Op-Ed: Proposed City Bond Will Harm Low Income Homeowners


By Pastor Gerald Agee, Andy Nelson and Elena Serrano,


The Oakland City Council will vote July 19 an unprecedented $600 million Infrastructure bond, allocating $350 million for street and sidewalk improvements, $150 million for facilities upgrades, and $100 million for “Anti-Displacement” and Affordable Housing.



Oakland’s streets and sidewalks in our flatland neighborhoods are a sad mess, so why did a group of long-time Oakland faith, community, and small business leaders write a letter to the mayor and council expressing strong concerns about the bond?

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Elena Serrano


First and foremost, the city’s proposed bond will exacerbate displacement pressures for low-income homeowners and does not effectively protect Oakland’s long-time, lower-income, predominately African American people from displacement.


Research shows that there are an estimated 10,000 Oakland homeowners who are at high risk of losing their homes because they’re paying 50 percent or more of their income towards housing costs.


African Americans are disproportionately impacted with 32 percent of African American homeowners at high risk, three times the rate of other homeowners in Oakland.


Rather than utilizing the majority of the Bond funds for anti-displacement measures, Mayor Schaaf and Councilmembers Abel Guillen and Annie Campbell-Washington are proposing to add about $400 more to the property taxes of already struggling homeowners to pay for citywide improvements from which these residents may not be around to benefit.


The city’s proposal of a rebate program is insufficient given that struggling homeowners would have to first pay more property taxes and then apply and wait for the city to refund them.


And when those homeowners are behind on tax payments, interest and penalties then accrue on that additional $400 tax. We are already seeing seniors losing their homes to a few thousand in back property taxes—the City’s bond will only exacerbate this crisis.

Andy Nelson


The bond will also incentivize landlords to raise rents for tenants – while the city’s bond costs can’t be passed through to tenants of rent controlled units, about 40 percent of Oakland’s rental housing stock can’t be covered under local rent control protections so costs can be passed along to tenants in these units.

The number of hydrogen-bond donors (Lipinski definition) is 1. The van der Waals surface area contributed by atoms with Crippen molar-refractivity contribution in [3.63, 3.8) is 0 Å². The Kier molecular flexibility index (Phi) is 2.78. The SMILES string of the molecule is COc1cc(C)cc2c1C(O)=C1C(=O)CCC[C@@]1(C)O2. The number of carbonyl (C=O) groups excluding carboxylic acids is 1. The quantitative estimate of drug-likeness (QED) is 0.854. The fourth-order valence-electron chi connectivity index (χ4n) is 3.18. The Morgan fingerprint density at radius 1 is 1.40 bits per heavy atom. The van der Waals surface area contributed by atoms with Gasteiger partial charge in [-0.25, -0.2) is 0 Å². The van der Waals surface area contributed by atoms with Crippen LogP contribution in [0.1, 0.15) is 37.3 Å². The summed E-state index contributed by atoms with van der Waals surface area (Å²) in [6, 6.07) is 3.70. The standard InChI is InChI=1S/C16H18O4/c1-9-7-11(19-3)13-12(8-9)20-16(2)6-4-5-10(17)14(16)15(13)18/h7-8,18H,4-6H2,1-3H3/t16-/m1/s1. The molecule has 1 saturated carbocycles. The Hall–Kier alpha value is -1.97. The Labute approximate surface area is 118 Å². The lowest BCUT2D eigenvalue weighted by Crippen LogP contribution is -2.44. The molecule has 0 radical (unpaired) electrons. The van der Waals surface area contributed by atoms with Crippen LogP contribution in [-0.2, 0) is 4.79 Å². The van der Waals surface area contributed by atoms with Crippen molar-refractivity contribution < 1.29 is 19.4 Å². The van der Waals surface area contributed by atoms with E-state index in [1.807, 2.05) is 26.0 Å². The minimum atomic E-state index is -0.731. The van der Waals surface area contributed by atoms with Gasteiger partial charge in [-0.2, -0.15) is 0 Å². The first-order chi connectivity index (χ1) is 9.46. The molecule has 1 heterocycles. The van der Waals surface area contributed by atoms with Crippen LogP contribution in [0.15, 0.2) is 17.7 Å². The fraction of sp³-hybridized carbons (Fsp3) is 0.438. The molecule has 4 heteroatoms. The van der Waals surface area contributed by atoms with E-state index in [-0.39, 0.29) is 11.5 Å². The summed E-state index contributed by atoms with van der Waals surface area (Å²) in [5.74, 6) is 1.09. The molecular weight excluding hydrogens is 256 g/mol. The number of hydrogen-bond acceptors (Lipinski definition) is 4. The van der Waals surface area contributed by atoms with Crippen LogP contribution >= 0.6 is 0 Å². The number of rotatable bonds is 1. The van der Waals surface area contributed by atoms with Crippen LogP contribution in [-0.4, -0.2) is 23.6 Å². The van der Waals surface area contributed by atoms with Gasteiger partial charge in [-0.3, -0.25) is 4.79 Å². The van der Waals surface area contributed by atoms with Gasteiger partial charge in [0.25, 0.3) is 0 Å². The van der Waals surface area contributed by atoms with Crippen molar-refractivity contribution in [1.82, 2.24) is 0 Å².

Second, before the City burdens its lower income residents, it should implement alternatives like the new State Enhanced Infrastructure Financing District that utilizes existing taxes or pass a real estate transfer surcharge on properties selling for over $1 million.


Third, there is no Equity Plan in place to ensure that flatland neighborhoods, historically neglected by City public works, will receive priority for the $350 million streets and sidewalks fund or ensure that sidewalks will be prioritized over bike lanes.


Fourth, the language on community oversight is vague and lacks sufficient accountability to provide confidence for a public that’s felt burned by previous City tax measures.


So why weren’t these issues adequately addressed and more funds dedicated to anti-displacement measures?


Perhaps this bond misses the point when it comes to the needs of Oaklanders because the city lacked an inclusive community process when vetting the Bond and lost an opportunity to get meaningful feedback from residents.


In contrast, the process for developing Alameda County’s Housing Bond was a model of inclusive policy-making. County leaders organized over 10 community stakeholder forums, conducted proactive outreach to different community, faith, and civic groups, and held over 6 public meetings-


Our experience informs us that Oakland does best when its elected officials act on their rhetoric of caring about the most vulnerable residents, with real, tangible, and inclusive policy action.


The city should go back to the drawing board, hold an inclusive resident engagement process in all parts of Oakland, and then return with a bond proposal that we can all get behind.


By Pastor Gerald Agee, Friendship Christian Center, Andy Nelson, District 5 homeowner and long time Oakland community member/advocate, Elena Serrano, EastSide Arts Alliance Collective


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